Is a Direct Mail Crackdown Looming?
The announcement last week that New York State Attorney General Andrew Cuomo had expanded his investigation of predatory college loan providers into deceptive, possibly illegal direct marketing practices came at a time when the Direct Marketing Association is focusing on the issue of responsibility. Indeed, with investigations into direct marketing practices of mortgage lenders underway in Ohio and New York and Do Not Mail bills under consideration in at least 10 states, the industry might appear to be under siege.
However, some observers caution against using these developments to draw conclusions about the state of the industry, or looking at the three events in unison. Legal experts said that the student loan and mortgage investigations can be traced back to improprieties in those industries.
"These things always have political overtones, and you're going to see a lot of political activity now as it relates to the subprime mortgage mess," says Andy Lustigman, principal at Olshan, a legal practice that specializes in marketing issues.
Jerry Cerasale, SVP of government affairs at the DMA, agrees. "One of those issues is stemming from all the foreclosures happening today, and the other is from the federal investigation into student loans and the payments made to colleges," he says.
As for the Do Not Mail bills, Lustigman is quick to write those off as the efforts of "a green movement that essentially is trying to motivate people to deal with [environmental issues]." That may all be true, but the fact remains that direct marketing tactics, by coincidence or not, are now at the center of legal actions across the country. They are throwing a harsh spotlight on direct mail in general. For direct marketers, this means that it's a good time to take stock of your practices.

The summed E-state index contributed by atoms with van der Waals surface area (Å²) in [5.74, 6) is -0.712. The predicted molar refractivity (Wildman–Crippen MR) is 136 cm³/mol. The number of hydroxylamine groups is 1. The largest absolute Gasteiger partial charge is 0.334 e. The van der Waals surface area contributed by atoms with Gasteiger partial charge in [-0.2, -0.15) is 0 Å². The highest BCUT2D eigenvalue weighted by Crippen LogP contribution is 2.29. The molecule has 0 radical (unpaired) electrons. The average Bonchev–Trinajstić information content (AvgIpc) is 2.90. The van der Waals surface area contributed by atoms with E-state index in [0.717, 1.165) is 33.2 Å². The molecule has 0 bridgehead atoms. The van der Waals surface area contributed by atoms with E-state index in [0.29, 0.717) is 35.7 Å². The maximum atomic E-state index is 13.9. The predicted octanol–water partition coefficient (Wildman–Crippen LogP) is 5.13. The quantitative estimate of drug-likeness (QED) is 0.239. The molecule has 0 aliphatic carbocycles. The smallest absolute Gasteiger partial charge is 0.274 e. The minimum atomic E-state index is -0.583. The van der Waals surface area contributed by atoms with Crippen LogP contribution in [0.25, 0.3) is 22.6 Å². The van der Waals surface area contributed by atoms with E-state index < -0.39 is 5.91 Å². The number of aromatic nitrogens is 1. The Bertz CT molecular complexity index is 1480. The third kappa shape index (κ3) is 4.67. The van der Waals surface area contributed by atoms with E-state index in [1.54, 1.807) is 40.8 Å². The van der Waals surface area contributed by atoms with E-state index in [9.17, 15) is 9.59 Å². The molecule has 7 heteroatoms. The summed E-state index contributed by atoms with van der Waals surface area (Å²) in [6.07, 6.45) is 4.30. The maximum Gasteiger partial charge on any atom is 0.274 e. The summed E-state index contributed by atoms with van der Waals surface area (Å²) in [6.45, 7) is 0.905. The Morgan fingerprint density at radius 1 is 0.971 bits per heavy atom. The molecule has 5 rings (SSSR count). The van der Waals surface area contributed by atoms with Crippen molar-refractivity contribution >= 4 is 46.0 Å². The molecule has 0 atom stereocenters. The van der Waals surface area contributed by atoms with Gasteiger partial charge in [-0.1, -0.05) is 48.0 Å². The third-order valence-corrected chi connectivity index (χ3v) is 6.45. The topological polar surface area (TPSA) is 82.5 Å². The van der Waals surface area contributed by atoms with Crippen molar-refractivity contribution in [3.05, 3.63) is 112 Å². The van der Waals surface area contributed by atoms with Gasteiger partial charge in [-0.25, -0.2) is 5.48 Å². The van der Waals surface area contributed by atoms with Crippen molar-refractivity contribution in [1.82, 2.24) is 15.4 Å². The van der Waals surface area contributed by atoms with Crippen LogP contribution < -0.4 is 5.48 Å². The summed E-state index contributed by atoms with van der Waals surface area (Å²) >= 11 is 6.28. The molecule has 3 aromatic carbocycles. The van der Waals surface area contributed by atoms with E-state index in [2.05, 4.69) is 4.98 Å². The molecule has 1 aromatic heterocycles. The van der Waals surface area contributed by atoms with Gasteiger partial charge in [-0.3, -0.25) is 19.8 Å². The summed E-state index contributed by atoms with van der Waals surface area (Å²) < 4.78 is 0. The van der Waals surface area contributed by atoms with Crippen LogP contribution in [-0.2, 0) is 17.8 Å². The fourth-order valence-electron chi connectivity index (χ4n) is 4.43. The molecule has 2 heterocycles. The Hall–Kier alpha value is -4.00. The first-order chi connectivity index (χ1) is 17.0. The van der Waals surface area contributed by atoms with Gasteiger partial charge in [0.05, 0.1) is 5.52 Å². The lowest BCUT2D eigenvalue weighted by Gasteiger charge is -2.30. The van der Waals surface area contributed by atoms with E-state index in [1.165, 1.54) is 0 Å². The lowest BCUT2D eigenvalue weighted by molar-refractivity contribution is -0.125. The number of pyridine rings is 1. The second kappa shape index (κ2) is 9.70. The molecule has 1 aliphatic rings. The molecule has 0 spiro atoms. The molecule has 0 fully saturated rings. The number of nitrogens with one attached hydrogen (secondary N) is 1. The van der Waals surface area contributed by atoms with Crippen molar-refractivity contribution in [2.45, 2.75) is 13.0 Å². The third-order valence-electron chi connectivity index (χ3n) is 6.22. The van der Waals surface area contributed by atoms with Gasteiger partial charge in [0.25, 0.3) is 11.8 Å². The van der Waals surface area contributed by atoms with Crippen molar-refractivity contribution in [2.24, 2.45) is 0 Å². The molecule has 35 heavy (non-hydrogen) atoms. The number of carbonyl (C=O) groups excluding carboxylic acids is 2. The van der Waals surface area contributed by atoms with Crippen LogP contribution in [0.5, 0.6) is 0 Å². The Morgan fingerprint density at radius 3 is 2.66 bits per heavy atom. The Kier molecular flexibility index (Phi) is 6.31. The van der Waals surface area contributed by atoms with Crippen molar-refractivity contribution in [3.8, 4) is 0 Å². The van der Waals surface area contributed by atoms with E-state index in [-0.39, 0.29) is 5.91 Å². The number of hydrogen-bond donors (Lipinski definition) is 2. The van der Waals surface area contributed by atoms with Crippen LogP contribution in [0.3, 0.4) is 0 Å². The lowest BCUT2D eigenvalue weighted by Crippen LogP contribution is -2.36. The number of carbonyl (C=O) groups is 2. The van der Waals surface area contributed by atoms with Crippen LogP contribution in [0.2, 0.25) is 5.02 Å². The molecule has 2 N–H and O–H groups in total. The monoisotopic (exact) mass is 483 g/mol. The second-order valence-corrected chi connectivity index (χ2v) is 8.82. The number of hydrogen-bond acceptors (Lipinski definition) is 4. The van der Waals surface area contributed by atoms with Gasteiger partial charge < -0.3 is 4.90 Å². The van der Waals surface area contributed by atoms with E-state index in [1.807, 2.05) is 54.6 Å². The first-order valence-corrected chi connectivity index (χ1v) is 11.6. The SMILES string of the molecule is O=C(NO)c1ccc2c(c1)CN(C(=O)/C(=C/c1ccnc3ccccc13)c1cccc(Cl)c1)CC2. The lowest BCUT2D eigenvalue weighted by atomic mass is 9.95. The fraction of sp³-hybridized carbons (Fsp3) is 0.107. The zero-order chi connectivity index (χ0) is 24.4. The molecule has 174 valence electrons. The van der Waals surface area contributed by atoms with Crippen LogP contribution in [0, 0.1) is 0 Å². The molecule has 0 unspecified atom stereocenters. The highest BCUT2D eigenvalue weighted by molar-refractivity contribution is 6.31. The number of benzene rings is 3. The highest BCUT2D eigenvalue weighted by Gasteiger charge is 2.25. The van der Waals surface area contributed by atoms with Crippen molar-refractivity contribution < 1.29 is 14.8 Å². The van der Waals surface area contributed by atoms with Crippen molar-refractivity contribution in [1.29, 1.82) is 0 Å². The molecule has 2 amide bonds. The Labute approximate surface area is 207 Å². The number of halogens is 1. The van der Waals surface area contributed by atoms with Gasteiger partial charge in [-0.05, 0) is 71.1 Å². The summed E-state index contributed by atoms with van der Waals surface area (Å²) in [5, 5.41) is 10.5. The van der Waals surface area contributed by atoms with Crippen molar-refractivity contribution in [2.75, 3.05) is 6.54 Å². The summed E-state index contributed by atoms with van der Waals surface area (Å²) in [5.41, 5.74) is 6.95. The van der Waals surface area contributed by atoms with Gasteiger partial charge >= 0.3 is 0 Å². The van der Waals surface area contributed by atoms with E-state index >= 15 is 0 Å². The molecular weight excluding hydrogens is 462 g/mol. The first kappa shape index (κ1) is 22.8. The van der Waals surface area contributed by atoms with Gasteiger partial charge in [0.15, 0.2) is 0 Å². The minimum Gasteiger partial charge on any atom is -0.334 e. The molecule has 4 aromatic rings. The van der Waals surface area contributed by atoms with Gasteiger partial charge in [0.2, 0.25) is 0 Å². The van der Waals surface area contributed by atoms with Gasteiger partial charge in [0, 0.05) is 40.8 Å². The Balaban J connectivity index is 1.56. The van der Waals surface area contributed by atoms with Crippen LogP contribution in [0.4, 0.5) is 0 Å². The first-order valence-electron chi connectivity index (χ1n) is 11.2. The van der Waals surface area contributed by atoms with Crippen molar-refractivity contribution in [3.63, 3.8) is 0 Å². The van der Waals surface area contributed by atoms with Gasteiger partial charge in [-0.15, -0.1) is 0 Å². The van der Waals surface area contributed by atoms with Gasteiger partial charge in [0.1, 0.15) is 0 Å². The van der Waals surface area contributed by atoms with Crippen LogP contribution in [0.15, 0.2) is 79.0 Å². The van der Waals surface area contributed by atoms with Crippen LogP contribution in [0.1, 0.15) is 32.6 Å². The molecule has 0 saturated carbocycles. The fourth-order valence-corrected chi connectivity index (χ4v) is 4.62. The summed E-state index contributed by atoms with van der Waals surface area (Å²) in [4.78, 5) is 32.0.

"All companies in these industries really need to carefully double-check their marketing activities to make sure they are above reproach," said Lustigman, suggesting that self-policing could go a long way. For example, government pressure on Kellogg's and other makers of sugary cereals was significantly reduced earlier this year when those companies volunteered to stop using their cartoon icons to target kids.
It's also a good time to invest in your customer service, said Cerasale.
"One of the ways to counteract this [bad publicity] is to have great customer service," he said. "Any time you make a sale there are people who aren't necessarily satisfied, and you have to have good customer service to respond to that. That builds trust and makes people happy and breeds confidence to buy."
Few would disagree that this is a time of evolution in direct marketing. The near ubiquity of global high-speed Internet access presents unlimited opportunity to reach consumers in new and compelling ways; it also opens the door to scam artists of every stripe from every country. It's perhaps inevitable that an industry in such a state of change would draw attention from politicians. Whether that spells hard times or prosperity for the industry perhaps depends most on how its practitioners react.